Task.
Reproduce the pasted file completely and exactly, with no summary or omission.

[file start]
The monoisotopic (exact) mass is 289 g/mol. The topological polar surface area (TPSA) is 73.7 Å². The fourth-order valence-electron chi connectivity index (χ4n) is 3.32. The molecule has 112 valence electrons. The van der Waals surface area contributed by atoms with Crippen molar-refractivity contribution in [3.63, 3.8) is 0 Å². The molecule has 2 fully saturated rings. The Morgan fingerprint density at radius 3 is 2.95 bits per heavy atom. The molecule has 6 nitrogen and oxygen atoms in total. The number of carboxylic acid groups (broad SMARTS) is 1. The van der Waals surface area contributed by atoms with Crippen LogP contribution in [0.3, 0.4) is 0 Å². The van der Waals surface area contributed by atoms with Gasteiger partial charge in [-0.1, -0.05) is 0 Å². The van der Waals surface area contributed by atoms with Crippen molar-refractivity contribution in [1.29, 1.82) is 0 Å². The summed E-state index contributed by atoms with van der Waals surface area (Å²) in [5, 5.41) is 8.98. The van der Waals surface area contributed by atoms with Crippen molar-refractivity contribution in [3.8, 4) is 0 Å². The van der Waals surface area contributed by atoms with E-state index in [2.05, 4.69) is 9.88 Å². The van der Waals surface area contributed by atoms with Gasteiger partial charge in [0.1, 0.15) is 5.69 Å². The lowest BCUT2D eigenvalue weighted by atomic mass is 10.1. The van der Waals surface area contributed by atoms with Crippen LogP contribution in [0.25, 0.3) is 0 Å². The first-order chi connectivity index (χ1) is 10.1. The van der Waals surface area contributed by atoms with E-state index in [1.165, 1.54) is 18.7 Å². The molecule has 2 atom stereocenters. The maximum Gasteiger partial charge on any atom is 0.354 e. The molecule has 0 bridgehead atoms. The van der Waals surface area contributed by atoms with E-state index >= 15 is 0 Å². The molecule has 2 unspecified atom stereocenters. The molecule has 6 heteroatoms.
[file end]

The monoisotopic (exact) mass is 289 g/mol. The topological polar surface area (TPSA) is 73.7 Å². The fourth-order valence-electron chi connectivity index (χ4n) is 3.32. The molecule has 112 valence electrons. The van der Waals surface area contributed by atoms with Crippen molar-refractivity contribution in [3.63, 3.8) is 0 Å². The molecule has 2 fully saturated rings. The Morgan fingerprint density at radius 3 is 2.95 bits per heavy atom. The molecule has 6 nitrogen and oxygen atoms in total. The number of carboxylic acid groups (broad SMARTS) is 1. The van der Waals surface area contributed by atoms with Crippen LogP contribution in [0.3, 0.4) is 0 Å². The van der Waals surface area contributed by atoms with Gasteiger partial charge in [-0.1, -0.05) is 0 Å². The van der Waals surface area contributed by atoms with Crippen molar-refractivity contribution in [1.29, 1.82) is 0 Å². The summed E-state index contributed by atoms with van der Waals surface area (Å²) in [5, 5.41) is 8.98. The van der Waals surface area contributed by atoms with Crippen molar-refractivity contribution in [3.8, 4) is 0 Å². The van der Waals surface area contributed by atoms with E-state index in [2.05, 4.69) is 9.88 Å². The van der Waals surface area contributed by atoms with Gasteiger partial charge in [0.1, 0.15) is 5.69 Å². The lowest BCUT2D eigenvalue weighted by atomic mass is 10.1. The van der Waals surface area contributed by atoms with Crippen LogP contribution in [0.25, 0.3) is 0 Å². The first-order chi connectivity index (χ1) is 10.1. The van der Waals surface area contributed by atoms with E-state index in [1.165, 1.54) is 18.7 Å². The molecule has 2 atom stereocenters. The maximum Gasteiger partial charge on any atom is 0.354 e. The molecule has 0 bridgehead atoms. The van der Waals surface area contributed by atoms with E-state index >= 15 is 0 Å². The molecule has 2 unspecified atom stereocenters. The molecule has 6 heteroatoms.